Other Agencies: We're Not Seeing The Growth The Big 4 Are Forecasting

Top executives of big holding company and independent media services agencies that do not officially release advertising forecast estimates last week told MediaPost they believe the ones that do publish them do not represent what they have been experiencing in terms of U.S. ad spending trends.

Specifically, they said their own internal estimates are closer to ones published by MediaPost last week, based on analysis of data from Standard Media Index indicating the U.S. ad economy expanded only about 3% in 2022, which compares with a consensus of nearly 10% from the Big 4 agency holding company’s more estimates.



The Big 4’s forecasts – which range from a 2022 growth rate of 7.1% from GroupM’s business intelligence team to Dentsu’s 13.2% are considerable more bullish than what the executives of other major U.S. agencies say they are seeing.

“The truth is somewhere closer to what SMI is seeing,” said an executive from an agency holding company that contributes data on invoiced media buys to SMI’s “pool,” but does not publish a public forecast.

“I would agree with that,” concurred an executive at a large independent media agency also known to be part of SMI’s pool.

“I checked in with our Investment team and they confirmed that for us, we see our growth this year due to new business, but we’re not seeing/projecting a lot of organic growth,” added a different executive from another agency holding company that does not publicly publish forecasts. “Based on this, I’d say we probably fall more in line with what you’re seeing based on SMI data, as we’re not seeing double digit growth.”

The disparities are not necessarily a reflection of the relative accuracy of the Big 4’s forecasts so much as it is that they likely are looking at different things than what goes into the SMI database, which is based on actual media buys made by the nation’s biggest agencies.

For one thing, the Big 4 forecasts are accounting for much more of the ad spending activity coming from the long tail of small- and medium-size businesses that make up a significant amount of the growth of U.S. and global ad spending, especially among big digital platforms that have developed self-serve ad buying interfaces enabling small advertisers to buy directly and cost-effectively from them.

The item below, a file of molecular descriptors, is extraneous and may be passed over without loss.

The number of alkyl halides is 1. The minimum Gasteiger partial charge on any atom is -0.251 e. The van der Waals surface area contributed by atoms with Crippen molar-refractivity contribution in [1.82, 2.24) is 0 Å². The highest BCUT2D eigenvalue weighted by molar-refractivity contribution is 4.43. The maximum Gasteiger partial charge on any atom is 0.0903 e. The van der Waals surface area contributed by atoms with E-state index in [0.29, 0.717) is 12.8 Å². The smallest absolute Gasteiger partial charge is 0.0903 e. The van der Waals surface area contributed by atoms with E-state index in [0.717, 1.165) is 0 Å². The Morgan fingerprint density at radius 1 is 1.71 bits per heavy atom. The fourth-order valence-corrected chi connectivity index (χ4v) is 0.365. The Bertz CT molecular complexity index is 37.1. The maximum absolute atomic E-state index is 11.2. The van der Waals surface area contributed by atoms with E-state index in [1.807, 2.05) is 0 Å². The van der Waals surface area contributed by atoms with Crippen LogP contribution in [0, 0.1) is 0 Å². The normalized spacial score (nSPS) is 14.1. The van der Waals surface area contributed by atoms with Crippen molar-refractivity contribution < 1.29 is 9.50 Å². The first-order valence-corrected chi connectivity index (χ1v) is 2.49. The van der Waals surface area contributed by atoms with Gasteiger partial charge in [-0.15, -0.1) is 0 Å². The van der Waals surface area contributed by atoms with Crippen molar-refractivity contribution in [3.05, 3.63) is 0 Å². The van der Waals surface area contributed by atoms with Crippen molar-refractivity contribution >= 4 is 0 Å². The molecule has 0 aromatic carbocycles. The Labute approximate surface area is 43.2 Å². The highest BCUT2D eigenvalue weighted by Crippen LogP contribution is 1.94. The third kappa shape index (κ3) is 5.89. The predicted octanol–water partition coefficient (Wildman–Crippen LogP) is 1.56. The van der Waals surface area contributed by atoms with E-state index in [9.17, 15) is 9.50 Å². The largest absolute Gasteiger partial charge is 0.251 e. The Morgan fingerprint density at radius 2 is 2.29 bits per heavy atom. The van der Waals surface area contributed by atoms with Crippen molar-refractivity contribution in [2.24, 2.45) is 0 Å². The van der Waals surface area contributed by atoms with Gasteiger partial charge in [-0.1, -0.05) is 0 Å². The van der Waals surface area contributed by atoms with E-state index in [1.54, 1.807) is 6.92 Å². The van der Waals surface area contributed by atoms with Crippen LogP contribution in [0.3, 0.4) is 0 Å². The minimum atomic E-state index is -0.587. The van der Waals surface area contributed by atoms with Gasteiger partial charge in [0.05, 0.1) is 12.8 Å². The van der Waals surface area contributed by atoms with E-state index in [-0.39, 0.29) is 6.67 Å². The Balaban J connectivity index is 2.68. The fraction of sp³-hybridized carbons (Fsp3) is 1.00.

And most of the ad industry agrees that is where much of its growth has been coming from.

“Digital advertising will end up in the fourth quarter [of 2022], probably at a pretty high single-digit growth rate, because we’re still going to see a lot of growth from retail media when we see Amazon’s numbers,” former GroupM Global President of Business Intelligence Brian Wieser said in what may or may not be his final episode of the agency’s “This Week Next Week” podcast on Friday.

Wieser said that despite some flattening of Meta’s digital ad spending growth, it would likely be offset by TikTok’s, which “ is probably growing a pace that more than outpaces whatever their decline is in absolute terms.”

Wieser’s observation illustrates why other big agencies are not seeing the internal growth that are reflected in forecasts and periodic tracking from peers like GroupM, which are tracking ad revenue reported by publicly traded media companies, whose revenues come from sources beyond the big holding companies and independent agencies.

Another reason for the disparity is that the biggest agencies still are more reliant on legacy media than likely are reflected in the Big 4’s forecasts.

According to SMI’s most recent data, reflecting December 2022, 64% of ad spending from its pool agencies was spent on digital media, with more than a third still being spent on non-digital media like linear television, which has not been growing as fast.

And while the agency executives said they are not seeing troubling signs such as advertisers exercising their quarterly cancellation options for their 2022-23 upfront advertising buys, they say they are beginning to see more examples of last-minute “fire sales” — or cheap opportunistic — buys for premium network TV inventory that they have not seen in some time.

One agency executive also noted that while his clients are not exercising network TV cancellation options, it’s because they already adjusted for an economic downturn last summer by reducing the amount they originally pledged to buy as part of their 2022-23 upfront advertising deals before they went from “hold” to firm orders.

“The bottom line is that the forecasts coming from some agencies feel much rosier than what we are experiencing,” said on of the agency executives.

And while macroeconomic indicators are not terrible in terms of important factors like employment and wage growth, concerns about inflation and a potential recession remain, which could be a drag on some advertisers' spending plans for 2023.

Currently, the Big 4 ad forecast consensus for 2023 calls for the U.S. ad economy to expand 4.4%, with Dentsu and IPG Mediabrand's Magna on the low end at +3.7% and GroupM on the high end at +5.5%.

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